We construct a 1-round delegation scheme (i.e., argument-system)
for every language computable in time t=t(n), where the running
time of the prover is poly(t) and the running time of the
verifier is n*polylog(t). In particular, for every language in P
we obtain a delegation scheme with almost linear time
verification. Our construction relies on the existence of a
computational sub-exponentially secure private information
retrieval (PIR) scheme.
The proof exploits a curious connection between the problem of
computation delegation and the model of multi-prover interactive
proofs that are sound against no-signaling (cheating) strategies,
a model that was studied in the context of multi-prover
interactive proofs with provers that share quantum entanglement,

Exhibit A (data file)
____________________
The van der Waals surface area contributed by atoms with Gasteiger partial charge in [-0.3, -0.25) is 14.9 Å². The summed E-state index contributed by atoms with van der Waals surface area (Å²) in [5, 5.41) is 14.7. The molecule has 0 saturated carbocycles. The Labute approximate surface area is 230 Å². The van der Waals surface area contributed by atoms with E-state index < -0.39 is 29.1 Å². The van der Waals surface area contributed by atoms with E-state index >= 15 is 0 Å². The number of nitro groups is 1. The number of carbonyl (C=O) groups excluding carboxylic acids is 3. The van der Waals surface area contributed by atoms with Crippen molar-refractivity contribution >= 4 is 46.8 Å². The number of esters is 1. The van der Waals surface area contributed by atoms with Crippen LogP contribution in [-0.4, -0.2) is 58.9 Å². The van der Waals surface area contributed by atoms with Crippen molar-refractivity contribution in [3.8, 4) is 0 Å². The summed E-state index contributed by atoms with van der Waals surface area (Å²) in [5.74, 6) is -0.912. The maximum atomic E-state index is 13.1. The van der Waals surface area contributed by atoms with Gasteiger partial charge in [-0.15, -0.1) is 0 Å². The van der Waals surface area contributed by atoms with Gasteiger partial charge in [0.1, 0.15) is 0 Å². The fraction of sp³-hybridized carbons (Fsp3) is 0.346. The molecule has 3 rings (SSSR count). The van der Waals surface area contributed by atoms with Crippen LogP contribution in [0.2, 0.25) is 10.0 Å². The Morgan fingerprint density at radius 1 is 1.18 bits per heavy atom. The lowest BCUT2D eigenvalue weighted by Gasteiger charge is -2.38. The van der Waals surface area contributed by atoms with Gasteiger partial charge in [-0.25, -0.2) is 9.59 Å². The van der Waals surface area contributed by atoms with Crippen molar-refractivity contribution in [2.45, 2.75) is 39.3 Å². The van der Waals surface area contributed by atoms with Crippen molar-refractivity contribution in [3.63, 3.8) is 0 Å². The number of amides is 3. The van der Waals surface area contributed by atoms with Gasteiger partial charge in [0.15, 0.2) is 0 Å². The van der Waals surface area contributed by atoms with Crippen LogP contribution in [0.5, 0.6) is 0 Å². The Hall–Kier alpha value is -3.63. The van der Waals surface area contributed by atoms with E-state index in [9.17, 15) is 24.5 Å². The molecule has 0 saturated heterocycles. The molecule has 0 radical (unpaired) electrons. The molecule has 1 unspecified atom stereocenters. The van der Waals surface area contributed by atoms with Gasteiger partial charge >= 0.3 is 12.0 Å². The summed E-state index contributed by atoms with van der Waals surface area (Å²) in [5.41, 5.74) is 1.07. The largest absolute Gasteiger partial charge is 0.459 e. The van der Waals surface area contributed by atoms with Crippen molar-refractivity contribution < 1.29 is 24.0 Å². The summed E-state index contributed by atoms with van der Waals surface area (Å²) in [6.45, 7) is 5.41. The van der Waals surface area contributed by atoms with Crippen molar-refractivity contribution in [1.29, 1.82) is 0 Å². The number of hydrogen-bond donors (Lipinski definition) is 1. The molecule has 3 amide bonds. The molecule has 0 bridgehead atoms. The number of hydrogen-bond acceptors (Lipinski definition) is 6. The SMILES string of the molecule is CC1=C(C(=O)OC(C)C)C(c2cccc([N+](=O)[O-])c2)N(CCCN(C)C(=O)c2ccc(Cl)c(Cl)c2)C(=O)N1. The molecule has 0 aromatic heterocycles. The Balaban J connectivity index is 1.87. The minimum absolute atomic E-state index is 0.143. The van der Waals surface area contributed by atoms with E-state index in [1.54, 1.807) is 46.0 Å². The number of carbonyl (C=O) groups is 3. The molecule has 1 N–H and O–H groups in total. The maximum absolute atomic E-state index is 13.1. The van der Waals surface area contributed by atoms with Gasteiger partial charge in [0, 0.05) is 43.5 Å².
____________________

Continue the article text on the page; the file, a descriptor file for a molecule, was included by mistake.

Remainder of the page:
and is motivated by the physical principle that information
cannot travel faster than light.
For any language computable in time t=t(n), we construct a
multi-prover interactive proof (MIP) that is sound against
no-signaling strategies, where the running time of the provers is
poly(t), the number of provers is polylog(t), and the running
time of the verifier is n*polylog(t).
In particular, this shows that the class of languages that have
polynomial-time MIPs that are sound against no-signaling
strategies, is exactly EXP. Previously, this class was only known
to contain PSPACE.
To convert our MIP into a 1-round delegation scheme, we use the
method suggested by Aiello et-al (ICALP, 2000), which makes use
of a PIR scheme. This method lacked a proof of security. We prove
that this method is secure assuming the underlying MIP is secure
against no-signaling provers.